“Job seekers interested in working at the university will be able to apply for jobs, save their resumés and track the status of their applications online, anytime from any device,” says AVP Human Resources Kane Kilbey. “The UVic Careers system will streamline the entire recruitment and hiring process.”

Hiring administrators and search committee members will be able to manage information about their competitions anywhere, anytime. Offering comprehensive and powerful tools, the new system includes an onboarding section, where new employees will receive orientation information even before their first day of work.

UVic Careers system training for administrators

Hiring administrators (those who are currently uHire administrators) are encouraged to sign up for free introductory training sessions, from Aug. 19 to Sept. 5. Whether you hire staff regularly or only once or twice a year, these one-hour sessions are for you. Learn to find your way around UVic Careers, including:

  • Create a requisition for a job posting
  • Manage resumés
  • Screen applications and schedule interviews
  • Extend an offer
  • Onboard a new employee

Sign up at

Drop-in sessions for all users

Weekly drop-in sessions for job seekers and hiring administrators will be offered on Tuesdays from Sept. 16 to Dec. 9 from 1 to 3 p.m. in LIB 034j (on the ground floor of the Mearns Centre, Technology Integrated Learning area). If you need help creating a new requisition or applying for a UVic job, drop in for one-on-one assistance.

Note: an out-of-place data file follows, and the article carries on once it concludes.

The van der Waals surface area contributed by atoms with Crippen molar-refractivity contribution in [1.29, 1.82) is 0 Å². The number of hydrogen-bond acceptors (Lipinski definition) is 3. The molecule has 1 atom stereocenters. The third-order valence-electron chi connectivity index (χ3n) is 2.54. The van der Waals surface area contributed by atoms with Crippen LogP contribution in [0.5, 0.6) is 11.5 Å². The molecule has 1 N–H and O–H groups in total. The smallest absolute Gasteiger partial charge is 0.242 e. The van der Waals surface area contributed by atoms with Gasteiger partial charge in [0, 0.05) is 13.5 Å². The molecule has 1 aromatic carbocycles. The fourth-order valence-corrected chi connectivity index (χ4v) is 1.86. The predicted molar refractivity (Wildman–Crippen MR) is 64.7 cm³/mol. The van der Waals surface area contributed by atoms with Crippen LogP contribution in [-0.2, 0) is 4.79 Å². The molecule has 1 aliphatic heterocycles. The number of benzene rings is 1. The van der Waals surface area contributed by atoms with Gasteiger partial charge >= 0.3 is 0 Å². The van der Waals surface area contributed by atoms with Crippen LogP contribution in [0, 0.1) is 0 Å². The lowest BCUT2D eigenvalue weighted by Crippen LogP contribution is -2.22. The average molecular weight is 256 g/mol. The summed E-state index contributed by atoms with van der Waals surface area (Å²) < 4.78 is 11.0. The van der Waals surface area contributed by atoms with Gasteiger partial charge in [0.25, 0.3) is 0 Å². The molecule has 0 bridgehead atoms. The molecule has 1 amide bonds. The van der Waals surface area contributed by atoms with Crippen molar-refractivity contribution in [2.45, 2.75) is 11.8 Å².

Go-live Sept. 8

In order to ensure a smooth transition to UVic Careers, all postings in the current job posting system must conclude by Wednesday, Sept. 3. Please visit the Human Resources website or contact your Human Resources Advisor for details.

For more information contact

UVic only Canadian university named on The Princeton Review's Green Rating Honor Roll

The Princeton Review has tallied Green Rating scores for 861 colleges in the US and Canada, and UVic is in the top 24 schools listed on the company’s 2015 “Green Rating Honor Roll.”

Only those schools that achieved a perfect score of 99 in the Green Ratings were named to the honour roll, based on criteria in three broad areas:

  1. healthy and sustainable campus life;
  2. preparation of students for employment in a world defined by environmental challenges; and
  3. the school’s overall commitment to environmental issues.